United States Senator and Chairman of the Finance Committee, Lloyd Bentsen (1921-2006) was appointed the 69th Secretary of the Treasury by President Clinton in 1993. A decorated World War II bomber pilot and business leader, Secretary Bentsen began a long and distinguished career of public service by representing south Texas in the House of Representatives for three terms from 1949 to 1955. Subsequently, Bentsen established a successful financial services company in Houston which he sold in 1970 in order to campaign and then win a seat in the United States Senate.
Sec. Lloyd M. Bentsen
Oil on canvas
60 1/8 x 47 3/4 x 2 3/4"
Rising to chair the powerful Finance Committee, Bentsen's Senate record included legislation protecting the pensions of American workers, creating the Individual Retirement Account (IRA), and improving access to health care for low income women and children. In 1988 he was his party's choice for Vice President. called ''the most valuable legislative asset Clinton has," Secretary Bentsen was the Administration's chief spokesman and principal architect for an economic program that witnessed a number of major accomplishments in less than two years. He was a staunch advocate of regaining control over federal finances and a major proponent of President Clinton's plan to reduce the deficit by $500 billion. This deficit reduction plan helped the United States regain credibility and leadership among the other industrialized nations. It also contributed to the recovery of the economy and created over 5 million new jobs during Bentsen's tenure as Secretary.
An advocate of free trade, Bentsen's leadership helped ensure the passage of the North American Free Trade Agreement (NAFTA), which eliminated trade barriers between the United States, Canada and Mexico as well as passage of the global treaty known as the Uruguay Round of the General Agreement on Tariffs and Trade (GATT). Bentsen had a major impact in promoting U.S. interests in the international financial institutions and ensured that the Treasury Department was a regular participant in the international summit process. Domestically, Secretary Bentsen also helped push the Interstate Banking and Branching Efficiency Act of 1994, which permits interstate branching of banks. He was also a pivotal figure in the passage of the 1994 crime bill, which banned assault rifles. Bentsen believed that "public service is the best way to affect the most lives, hopefully for the better," and often stated publicly that all he wanted said about his record was that "he made a difference."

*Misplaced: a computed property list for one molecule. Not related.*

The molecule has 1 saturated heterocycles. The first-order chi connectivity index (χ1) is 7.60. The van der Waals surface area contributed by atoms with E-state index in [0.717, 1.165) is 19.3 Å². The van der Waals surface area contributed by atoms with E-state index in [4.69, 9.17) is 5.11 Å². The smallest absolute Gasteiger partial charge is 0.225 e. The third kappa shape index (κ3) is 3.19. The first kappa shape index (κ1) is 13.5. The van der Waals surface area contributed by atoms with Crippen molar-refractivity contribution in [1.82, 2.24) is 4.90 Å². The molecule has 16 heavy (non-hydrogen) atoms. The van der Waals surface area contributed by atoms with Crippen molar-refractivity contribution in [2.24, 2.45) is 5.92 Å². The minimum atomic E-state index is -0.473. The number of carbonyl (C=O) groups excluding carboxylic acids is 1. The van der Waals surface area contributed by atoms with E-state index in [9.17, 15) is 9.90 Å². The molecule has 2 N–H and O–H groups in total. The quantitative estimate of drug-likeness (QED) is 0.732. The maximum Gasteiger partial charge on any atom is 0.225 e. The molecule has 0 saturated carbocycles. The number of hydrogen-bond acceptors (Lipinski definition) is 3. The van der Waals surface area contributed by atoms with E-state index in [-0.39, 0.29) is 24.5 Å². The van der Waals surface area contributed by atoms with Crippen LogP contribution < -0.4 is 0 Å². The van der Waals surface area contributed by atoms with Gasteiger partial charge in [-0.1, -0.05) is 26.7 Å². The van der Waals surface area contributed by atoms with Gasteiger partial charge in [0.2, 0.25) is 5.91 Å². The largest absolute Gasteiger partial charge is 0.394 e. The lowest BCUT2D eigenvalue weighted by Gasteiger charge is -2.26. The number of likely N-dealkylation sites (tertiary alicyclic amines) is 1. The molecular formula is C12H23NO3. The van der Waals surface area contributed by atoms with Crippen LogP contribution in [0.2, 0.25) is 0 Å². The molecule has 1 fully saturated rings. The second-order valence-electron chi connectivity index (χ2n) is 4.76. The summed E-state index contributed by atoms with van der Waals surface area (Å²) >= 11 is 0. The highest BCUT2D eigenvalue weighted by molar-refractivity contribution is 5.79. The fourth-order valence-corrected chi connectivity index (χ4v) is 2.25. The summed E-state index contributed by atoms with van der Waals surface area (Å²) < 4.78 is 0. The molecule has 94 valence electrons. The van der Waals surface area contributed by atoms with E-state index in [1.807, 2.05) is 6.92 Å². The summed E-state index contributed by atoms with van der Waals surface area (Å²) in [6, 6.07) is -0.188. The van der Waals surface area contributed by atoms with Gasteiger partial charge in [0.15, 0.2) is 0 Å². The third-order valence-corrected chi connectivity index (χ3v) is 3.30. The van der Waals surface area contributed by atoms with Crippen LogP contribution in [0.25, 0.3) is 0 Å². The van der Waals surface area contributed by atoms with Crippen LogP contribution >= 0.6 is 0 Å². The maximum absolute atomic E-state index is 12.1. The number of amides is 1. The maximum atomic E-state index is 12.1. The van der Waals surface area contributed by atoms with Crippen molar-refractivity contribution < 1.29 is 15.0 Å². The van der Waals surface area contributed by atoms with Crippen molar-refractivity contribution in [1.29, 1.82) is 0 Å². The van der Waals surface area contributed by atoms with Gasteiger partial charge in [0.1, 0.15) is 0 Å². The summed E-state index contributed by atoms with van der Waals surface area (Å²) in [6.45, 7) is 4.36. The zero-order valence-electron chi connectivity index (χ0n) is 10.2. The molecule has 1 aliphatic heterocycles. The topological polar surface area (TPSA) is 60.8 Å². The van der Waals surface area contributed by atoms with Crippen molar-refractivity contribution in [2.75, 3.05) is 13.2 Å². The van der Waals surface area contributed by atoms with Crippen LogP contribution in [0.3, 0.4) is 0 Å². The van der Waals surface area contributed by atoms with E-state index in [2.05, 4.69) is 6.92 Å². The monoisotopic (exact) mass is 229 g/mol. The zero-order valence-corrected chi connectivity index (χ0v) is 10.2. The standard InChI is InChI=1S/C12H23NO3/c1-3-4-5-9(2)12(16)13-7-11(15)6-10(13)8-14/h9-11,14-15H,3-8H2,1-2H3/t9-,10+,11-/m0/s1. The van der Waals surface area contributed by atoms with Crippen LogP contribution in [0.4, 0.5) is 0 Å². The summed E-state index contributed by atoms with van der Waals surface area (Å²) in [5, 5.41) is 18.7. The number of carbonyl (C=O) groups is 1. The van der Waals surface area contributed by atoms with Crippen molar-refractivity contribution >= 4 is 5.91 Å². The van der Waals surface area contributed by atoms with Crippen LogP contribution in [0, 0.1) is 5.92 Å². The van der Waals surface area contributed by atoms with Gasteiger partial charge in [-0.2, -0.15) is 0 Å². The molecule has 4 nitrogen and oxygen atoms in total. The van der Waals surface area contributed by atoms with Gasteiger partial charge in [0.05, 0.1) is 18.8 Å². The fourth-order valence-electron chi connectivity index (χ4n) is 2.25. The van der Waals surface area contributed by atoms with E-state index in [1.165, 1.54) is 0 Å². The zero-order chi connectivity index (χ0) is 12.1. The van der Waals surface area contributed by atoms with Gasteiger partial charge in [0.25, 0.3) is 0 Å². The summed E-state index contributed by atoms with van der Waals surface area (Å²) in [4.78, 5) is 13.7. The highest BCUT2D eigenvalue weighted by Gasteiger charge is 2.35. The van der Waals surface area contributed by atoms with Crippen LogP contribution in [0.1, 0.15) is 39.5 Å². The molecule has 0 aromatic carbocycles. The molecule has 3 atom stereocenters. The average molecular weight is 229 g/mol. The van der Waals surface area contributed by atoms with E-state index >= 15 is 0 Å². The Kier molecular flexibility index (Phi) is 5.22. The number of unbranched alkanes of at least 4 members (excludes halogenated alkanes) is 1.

About the Artist
Peter Egeli was born in Miami, Florida in 1934, the son of Norwegian-American portrait painter Bjorn Egeli. Egeli studied at the Corcoran School of Art, the Art Student's League of New York, George Washington University and the Maryland Institute of Art and has taught drawing at St. Mary's College of Maryland. A life-long resident of the eastern shore of Maryland, Egeli also paints marine life and is a charter member of the American Society of Marine Artists. He is represented in a number of public and private collections. The portrait of Secretary Bentsen was painted at Treasury in 1994.